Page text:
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The London Patient and an HIV ‘Cure’: What You Need to Know

10 March 2019

Given recent disappointments after hematopoietic stem cell transplantations in people living with HIV, the team reporting on remission of the London patient does not describe their patient as cured.

Publishing in the science journal "Nature", researchers from University College London detail how they have achieved HIV remission in a man known publicly as the London Patient, making this the second of only two documented prolonged cases of remission of this kind in the world.

All of that seemed to change when in 2008 at the Conference on Retrovirus and Opportunistic Infections in Boston, Massachusetts, the news broke of the Berlin patient, named Timothy Ray Brown, who seemed to have been cured of his HIV. In fact, Timothy Ray Brown, the original patient functionally cured of HIV, also known as the Berlin patient, nearly died from a host donor rejection during his treatment.

"The first is that CCR5-negative cells are resistant to HIV", she said.

Such transplants are unsafe and have failed in other patients.

A German man could be the third person in history to ever be cured of the HIV virus, researchers announced this week. This CCR5 receptor mutation - present in about 1 percent of people of European descent - prevents HIV viruses from entering immune cells.

Stem cell transplants or bone marrow transplants are painful, costly and time consuming-and there are several ways in which such transplants go wrong. The Berlin patient had his immune cells replaced with ones from a donor with a genetic mutation that disables a receptor called CCR5.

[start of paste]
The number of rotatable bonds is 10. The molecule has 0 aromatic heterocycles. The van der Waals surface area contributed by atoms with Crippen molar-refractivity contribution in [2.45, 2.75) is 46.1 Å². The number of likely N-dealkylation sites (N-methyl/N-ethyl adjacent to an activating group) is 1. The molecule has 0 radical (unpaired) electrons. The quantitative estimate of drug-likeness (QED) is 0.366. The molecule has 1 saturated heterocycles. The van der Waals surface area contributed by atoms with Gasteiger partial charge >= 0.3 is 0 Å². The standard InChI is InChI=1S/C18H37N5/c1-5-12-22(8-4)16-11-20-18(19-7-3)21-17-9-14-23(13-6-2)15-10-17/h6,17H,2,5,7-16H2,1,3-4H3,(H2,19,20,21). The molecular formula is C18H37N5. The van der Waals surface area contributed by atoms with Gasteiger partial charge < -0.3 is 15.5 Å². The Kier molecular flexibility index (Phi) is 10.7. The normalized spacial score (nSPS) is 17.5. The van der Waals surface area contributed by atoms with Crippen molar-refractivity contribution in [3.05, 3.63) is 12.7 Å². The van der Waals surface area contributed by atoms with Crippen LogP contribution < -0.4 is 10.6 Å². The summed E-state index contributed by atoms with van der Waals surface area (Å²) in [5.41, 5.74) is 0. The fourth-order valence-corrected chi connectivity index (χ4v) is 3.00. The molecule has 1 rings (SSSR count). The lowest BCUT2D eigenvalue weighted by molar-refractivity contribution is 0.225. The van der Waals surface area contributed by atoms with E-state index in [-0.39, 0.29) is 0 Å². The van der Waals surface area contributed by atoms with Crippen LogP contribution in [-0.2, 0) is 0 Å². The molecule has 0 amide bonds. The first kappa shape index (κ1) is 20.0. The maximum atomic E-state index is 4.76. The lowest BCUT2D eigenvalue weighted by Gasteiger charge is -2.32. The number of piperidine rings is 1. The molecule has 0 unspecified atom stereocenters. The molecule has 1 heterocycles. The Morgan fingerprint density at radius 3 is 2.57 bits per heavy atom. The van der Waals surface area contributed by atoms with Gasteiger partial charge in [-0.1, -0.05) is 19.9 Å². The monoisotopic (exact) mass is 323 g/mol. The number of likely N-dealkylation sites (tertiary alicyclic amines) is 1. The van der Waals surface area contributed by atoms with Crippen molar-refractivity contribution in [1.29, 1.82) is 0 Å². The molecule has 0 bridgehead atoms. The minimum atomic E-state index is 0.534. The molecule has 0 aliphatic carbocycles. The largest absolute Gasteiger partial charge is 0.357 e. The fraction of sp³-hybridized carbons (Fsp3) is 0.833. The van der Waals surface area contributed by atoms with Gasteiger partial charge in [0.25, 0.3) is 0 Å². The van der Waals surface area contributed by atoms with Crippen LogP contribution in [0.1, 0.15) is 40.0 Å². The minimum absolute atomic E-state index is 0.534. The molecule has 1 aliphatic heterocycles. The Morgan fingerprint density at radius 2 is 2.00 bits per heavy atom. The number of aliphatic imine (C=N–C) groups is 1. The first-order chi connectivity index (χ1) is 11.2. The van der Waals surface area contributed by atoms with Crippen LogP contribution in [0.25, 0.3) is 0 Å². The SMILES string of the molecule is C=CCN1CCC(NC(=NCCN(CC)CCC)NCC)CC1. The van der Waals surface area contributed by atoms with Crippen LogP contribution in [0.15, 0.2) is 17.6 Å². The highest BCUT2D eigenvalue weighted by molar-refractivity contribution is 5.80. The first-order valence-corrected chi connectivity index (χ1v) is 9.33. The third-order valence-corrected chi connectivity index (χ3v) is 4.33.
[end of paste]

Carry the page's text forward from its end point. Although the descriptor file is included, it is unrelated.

An HIV-infected patient has successfully cleared the AIDS virus from his body, United Kingdom doctors reported this week. The man had contracted HIV in 2003, Gupta said, and in 2012 was also diagnosed with a type of blood cancer called Hodgkin's Lymphoma. Lastly, the marrow donors had a particular mutation which eliminated HIV's ability to attach to host cells. Additional follow-up research must be done to insure that the new bone marrow produced reconstitutes the patient's immune system with the CCR5 genetic mutation so that HIV treatment can be stopped.

"The Human Immunodeficiency Virus (HIV) attacks and weakens the immune system, reducing its ability to fight diseases or infections", Girish Badarkhe, Haematologist at HCG Cancer Centre, Bengaluru, told IANS. For starters, there are two main variants of HIV, one of which is much rarer than the other - and all three patients had the rare variant.

He did not experience HIV rebound, during the 18 months he did not take anti-viral medication. Finding the right regimen and staying on it can make the virus undetectable in a person's blood, meaning both that they stay healthy and that they cannot transmit the virus to other people. The treatment is very intense and is not considered appropriate for most people living with HIV.

After so many failed attempts at replication, the London patient is giving researchers hope that Brown's case was not just luck.

"The reason we know that this appears to be effective is that these people are no longer taking their anti-retroviral agents - which stops the virus from replicating - but nevertheless using very sensitive approaches, the virus can not be detected in their body at present".

The London Patient and an HIV ‘Cure’: What You Need to Know